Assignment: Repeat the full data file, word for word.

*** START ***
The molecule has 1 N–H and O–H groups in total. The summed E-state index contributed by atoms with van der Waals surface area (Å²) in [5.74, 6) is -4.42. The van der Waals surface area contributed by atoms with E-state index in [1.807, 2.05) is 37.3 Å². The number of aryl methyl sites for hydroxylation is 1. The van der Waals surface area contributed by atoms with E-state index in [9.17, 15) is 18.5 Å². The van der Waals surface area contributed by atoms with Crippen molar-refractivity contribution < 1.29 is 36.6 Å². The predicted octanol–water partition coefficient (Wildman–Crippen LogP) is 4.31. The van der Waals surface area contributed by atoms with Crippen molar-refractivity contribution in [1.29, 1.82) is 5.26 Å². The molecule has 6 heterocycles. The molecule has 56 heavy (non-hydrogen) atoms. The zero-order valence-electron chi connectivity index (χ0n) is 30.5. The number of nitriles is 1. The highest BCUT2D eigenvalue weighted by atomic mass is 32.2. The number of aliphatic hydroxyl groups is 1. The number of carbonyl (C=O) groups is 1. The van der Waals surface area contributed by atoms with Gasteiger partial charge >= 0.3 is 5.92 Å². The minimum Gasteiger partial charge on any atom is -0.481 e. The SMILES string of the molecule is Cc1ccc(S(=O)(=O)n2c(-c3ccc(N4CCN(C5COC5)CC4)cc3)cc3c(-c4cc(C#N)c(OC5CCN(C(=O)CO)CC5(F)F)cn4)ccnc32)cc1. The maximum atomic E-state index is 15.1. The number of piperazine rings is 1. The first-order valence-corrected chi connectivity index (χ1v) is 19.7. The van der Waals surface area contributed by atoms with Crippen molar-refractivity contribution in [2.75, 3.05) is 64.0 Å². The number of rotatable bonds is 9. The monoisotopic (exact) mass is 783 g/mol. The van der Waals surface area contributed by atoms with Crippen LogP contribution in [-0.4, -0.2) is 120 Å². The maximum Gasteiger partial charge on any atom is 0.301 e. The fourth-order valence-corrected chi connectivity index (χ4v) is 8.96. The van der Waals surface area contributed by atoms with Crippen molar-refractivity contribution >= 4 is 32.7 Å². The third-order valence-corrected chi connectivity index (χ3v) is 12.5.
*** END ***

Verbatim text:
The molecule has 1 N–H and O–H groups in total. The summed E-state index contributed by atoms with van der Waals surface area (Å²) in [5.74, 6) is -4.42. The van der Waals surface area contributed by atoms with E-state index in [1.807, 2.05) is 37.3 Å². The number of aryl methyl sites for hydroxylation is 1. The van der Waals surface area contributed by atoms with E-state index in [9.17, 15) is 18.5 Å². The van der Waals surface area contributed by atoms with Crippen molar-refractivity contribution < 1.29 is 36.6 Å². The predicted octanol–water partition coefficient (Wildman–Crippen LogP) is 4.31. The van der Waals surface area contributed by atoms with Crippen molar-refractivity contribution in [1.29, 1.82) is 5.26 Å². The molecule has 6 heterocycles. The molecule has 56 heavy (non-hydrogen) atoms. The zero-order valence-electron chi connectivity index (χ0n) is 30.5. The number of nitriles is 1. The highest BCUT2D eigenvalue weighted by atomic mass is 32.2. The number of aliphatic hydroxyl groups is 1. The number of carbonyl (C=O) groups is 1. The van der Waals surface area contributed by atoms with Gasteiger partial charge >= 0.3 is 5.92 Å². The minimum Gasteiger partial charge on any atom is -0.481 e. The SMILES string of the molecule is Cc1ccc(S(=O)(=O)n2c(-c3ccc(N4CCN(C5COC5)CC4)cc3)cc3c(-c4cc(C#N)c(OC5CCN(C(=O)CO)CC5(F)F)cn4)ccnc32)cc1. The maximum atomic E-state index is 15.1. The number of piperazine rings is 1. The first-order valence-corrected chi connectivity index (χ1v) is 19.7. The van der Waals surface area contributed by atoms with Crippen molar-refractivity contribution in [2.75, 3.05) is 64.0 Å². The number of rotatable bonds is 9. The monoisotopic (exact) mass is 783 g/mol. The van der Waals surface area contributed by atoms with Crippen LogP contribution in [-0.4, -0.2) is 120 Å². The maximum Gasteiger partial charge on any atom is 0.301 e. The fourth-order valence-corrected chi connectivity index (χ4v) is 8.96. The van der Waals surface area contributed by atoms with Crippen molar-refractivity contribution >= 4 is 32.7 Å². The third-order valence-corrected chi connectivity index (χ3v) is 12.5.